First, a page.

Can you say, “Pivot,” again?
Has the CAD-in-the-cloud revolution ended before it really began? Ralph Grabowski at WorldCAD Access puts a CAD-related spin on a recent TechCrunch article
Software companies like Autodesk, Graebert, and Onshape have gone all-in for the cloud. Others, such as Siemens PLM Software, Bricsys, and PTC, are cautious about jumping on a bandwagon. Dassault Systemes is a straddler, with V6 being cloud, but V5, Solidworks, and DraftSight firmly on the desktop.
The development was logical: Computing moving from standalone PCs to proprietary local area networks (office-wide networking), to standardized LANs (twisted-pair ethernet), to Internet (worldwide networking), to WiFi (untethered networking), and finally to cloud (multiple servers online).
But design offices are not homogeneous, as much as some marketing departments wish it were so. In fact, PTC stated it bluntly in a recent conference call: only new companies and large companies are interested in the cloud; everyone else isn’t.
On the other side of the equation, CAD vendors aren’t necessarily able to deliver a cloud-based program. While Onshape has a full-ish MCAD system working in the Web browser, it started from scratch with the assistance of $168 million in outside funding.
The more common experience, however, is that legacy firms are hitting barriers, as much of the desktop code is locked to Windows APIs. A decade after it launched V6, Dassault says only 2/3 of its V6 software is ready for the cloud. Autodesk is also well behind, failing its former CEO’s goal to be all-cloud by 2015 or 2016.
Maybe hesitation and delay are good things. Because now comes news of the next advance in computing, edge computing. “Edge” means computing at the edge of the network, such as in drones, robots, cars, and the “sheer volume of the Internet of Things.” General partner Peeter Levine of venture capital firm Andreessen Horowitz warns:
Cloud computing is soon going to take a back seat to edge computing, and we will very quickly see the majority of processing taking place at the device level.
To understand why, consider how data is moved around inside your computer between the hard drive, memory, CPU, and graphics board — very quickly over high-speed buses with pretty much perfect reliability. (Most crashes you experience with your computer are not the the fault of the computer, but due to the software running on it.)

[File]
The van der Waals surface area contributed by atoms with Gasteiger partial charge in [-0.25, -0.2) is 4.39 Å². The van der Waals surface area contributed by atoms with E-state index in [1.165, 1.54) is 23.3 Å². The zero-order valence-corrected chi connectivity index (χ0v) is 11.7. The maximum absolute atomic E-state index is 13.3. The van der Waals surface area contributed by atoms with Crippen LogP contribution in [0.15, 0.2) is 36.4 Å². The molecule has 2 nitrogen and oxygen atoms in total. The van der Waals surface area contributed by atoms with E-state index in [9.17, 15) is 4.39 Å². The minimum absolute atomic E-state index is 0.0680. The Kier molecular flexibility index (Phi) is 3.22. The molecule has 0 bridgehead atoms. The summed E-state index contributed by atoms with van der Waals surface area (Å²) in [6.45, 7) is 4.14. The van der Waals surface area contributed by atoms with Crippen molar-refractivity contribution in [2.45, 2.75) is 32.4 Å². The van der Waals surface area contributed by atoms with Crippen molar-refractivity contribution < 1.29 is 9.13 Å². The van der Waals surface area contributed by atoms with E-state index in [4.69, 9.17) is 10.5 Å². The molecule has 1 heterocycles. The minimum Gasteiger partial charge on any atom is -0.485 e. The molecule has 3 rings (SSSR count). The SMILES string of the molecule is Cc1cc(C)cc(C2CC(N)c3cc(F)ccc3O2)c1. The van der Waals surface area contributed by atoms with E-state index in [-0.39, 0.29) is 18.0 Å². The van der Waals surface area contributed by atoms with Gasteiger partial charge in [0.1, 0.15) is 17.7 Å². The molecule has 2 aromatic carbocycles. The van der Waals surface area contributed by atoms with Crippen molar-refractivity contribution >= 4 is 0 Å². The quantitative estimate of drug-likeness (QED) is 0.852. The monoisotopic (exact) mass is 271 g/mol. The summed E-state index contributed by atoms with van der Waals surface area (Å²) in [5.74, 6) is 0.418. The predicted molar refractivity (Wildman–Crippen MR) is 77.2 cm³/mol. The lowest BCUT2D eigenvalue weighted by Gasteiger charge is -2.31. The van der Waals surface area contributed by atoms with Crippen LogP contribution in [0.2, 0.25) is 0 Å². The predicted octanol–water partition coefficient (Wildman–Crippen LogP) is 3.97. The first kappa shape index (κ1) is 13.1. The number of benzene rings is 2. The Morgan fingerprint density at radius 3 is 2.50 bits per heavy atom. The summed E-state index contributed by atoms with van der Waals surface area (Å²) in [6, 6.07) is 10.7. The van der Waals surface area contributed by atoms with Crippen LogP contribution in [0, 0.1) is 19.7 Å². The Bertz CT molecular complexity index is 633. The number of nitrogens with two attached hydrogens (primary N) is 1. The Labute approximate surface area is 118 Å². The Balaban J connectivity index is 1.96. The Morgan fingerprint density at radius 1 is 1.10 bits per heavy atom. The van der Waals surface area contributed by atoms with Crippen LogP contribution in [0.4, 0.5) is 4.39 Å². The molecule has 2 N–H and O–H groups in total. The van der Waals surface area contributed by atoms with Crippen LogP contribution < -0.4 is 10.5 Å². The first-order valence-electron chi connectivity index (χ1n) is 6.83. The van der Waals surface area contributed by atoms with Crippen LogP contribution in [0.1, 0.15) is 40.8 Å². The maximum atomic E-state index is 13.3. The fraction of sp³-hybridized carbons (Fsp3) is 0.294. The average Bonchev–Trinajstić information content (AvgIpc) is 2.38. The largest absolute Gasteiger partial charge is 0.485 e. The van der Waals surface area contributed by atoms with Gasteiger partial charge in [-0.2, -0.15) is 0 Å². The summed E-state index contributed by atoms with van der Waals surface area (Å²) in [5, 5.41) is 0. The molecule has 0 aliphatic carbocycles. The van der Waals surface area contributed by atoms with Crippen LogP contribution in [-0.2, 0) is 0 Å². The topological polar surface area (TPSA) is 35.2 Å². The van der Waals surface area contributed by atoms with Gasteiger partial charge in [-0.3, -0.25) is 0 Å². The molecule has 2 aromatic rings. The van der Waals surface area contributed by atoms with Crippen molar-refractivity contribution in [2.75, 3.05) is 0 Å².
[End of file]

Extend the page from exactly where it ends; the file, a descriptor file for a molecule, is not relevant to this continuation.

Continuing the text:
Now think of the Internet as a data bus between your computer and remote servers — a slow, unreliable bus. My hat goes off to companies like Onshape and Graebert that work very, very hard to make it seem like the Internet’s fast and reliable.
As Mr Levine points out, computing moved from server-client once before, albeit slowly (in the 1980s). With the quickened pace of technology, the second move from server-client (cloud) will happen in less time. “If a car needs to a make decision, it needs the information instantly and no amount of latency is going to be acceptable.”
You may argue that designing a widget is not a task that needs edge computing. Actually, it does. The graphics board in your computer is a high-speed powerhouse that makes real-time rendered 3D motion possible. It’s an example of simple edge computing. Preliminary work has been undertaken for years now to make that GPU perform more computing, except that it works best on parallel operations, of which CAD has few.
Nevertheless, CAD vendors can take heed of Mr Levine’s warning that the cloud is not the be-all end-all utopia that some executives insist it is.
With data breaches operated even by governments formerly considered trustworthy, I can already hear the marketing line pivoting in a few years from now: the cloud is slow and insecure; only legacy companies still trust their data there.
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